I’m a stranger in Chester in that I’ve only lived here since 1978 (38 years as I write this) and perhaps this is why I can often surprise the local Cestrians with historical and geographical titbits they miss. As a newcomer and teacher I researched into the city’s past and walked its nooks and byways which many locals take for granted. For the research for my non-fiction book, Chester’s Climate: Past and Present (1987) I spent hours in the Chester Record Office, libraries and museums to glean climate-related events of the city’s past and as a by-product encountered many interesting non-climate related incidents. One such is the Irish Fenian uprising and attempted uprising in Chester.
There is little published about the Fenian uprising and likely much is exaggerated and certainly there are contradictions but the gist is taken from PORTRAIT OF CHESTER by David Bethell Published by Hale 1980 p44-45
On 27th October 1862, after serious Irish disturbances in Birkenhead a large group of Friends of Garibaldi [not particularly religious but inspired by Giuseppe Garibaldi for his anti-authoritarian, freedom, revolutionary stance while in exile from Italy) assembled at Chester Castle gates. A bottle was thrown and hit a boy in the face badly wounding him. The Garibaldians marched on Boughton, inhabited almost entirely by Irish labourers, who stood ready for battle. Their appearance dissuaded the Cestrian mob, who retired to the High Cross, where an effigy of the Pope was exhibited, and the crowd chanted, “To Hell with the Pope!”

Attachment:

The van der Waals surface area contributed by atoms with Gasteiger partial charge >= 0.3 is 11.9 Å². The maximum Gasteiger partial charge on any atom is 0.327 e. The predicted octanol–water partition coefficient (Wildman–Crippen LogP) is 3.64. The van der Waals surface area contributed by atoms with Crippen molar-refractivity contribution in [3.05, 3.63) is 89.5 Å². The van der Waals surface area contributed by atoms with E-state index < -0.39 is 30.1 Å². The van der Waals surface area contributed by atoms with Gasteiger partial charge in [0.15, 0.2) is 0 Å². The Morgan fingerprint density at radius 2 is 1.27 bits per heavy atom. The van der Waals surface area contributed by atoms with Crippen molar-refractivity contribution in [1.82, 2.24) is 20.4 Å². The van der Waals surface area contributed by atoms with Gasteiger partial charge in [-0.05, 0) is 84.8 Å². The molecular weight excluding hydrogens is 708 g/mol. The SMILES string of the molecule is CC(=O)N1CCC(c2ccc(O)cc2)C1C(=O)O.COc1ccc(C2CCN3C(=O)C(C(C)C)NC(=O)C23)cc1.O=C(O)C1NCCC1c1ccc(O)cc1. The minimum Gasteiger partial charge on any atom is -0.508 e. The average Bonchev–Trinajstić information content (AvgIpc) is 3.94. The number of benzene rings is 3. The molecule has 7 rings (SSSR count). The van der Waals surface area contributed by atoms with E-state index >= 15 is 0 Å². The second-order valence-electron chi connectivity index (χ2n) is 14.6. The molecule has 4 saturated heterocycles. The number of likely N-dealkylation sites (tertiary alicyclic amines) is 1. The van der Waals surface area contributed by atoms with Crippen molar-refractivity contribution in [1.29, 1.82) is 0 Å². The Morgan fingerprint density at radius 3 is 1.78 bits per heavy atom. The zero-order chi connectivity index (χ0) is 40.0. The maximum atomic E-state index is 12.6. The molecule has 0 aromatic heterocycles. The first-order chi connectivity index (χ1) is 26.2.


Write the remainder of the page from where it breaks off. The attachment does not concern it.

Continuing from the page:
On Sunday 10th February 1867 Fenians (Irish Republicans) held a meeting in Liverpool and resolved to attack Chester Castle the following day to seize the arms deposited there, attack the banks and jewellers shops, cut the telegraph wires, tear up the rails and escape by train to Holyhead and then to Ireland. The armoury at the Castle held 10,100 rifles, 6,000 swords and nearly a million rounds of ammunition, plus 5.040 barrels of gunpowder, guarded by only six soldiers. The Fenians believed the 54th Regiment (Chester was the 22nd so perhaps there were the 54th West Norfolk stationed nearby? – GN) to be disaffected and have Irish sympathisers.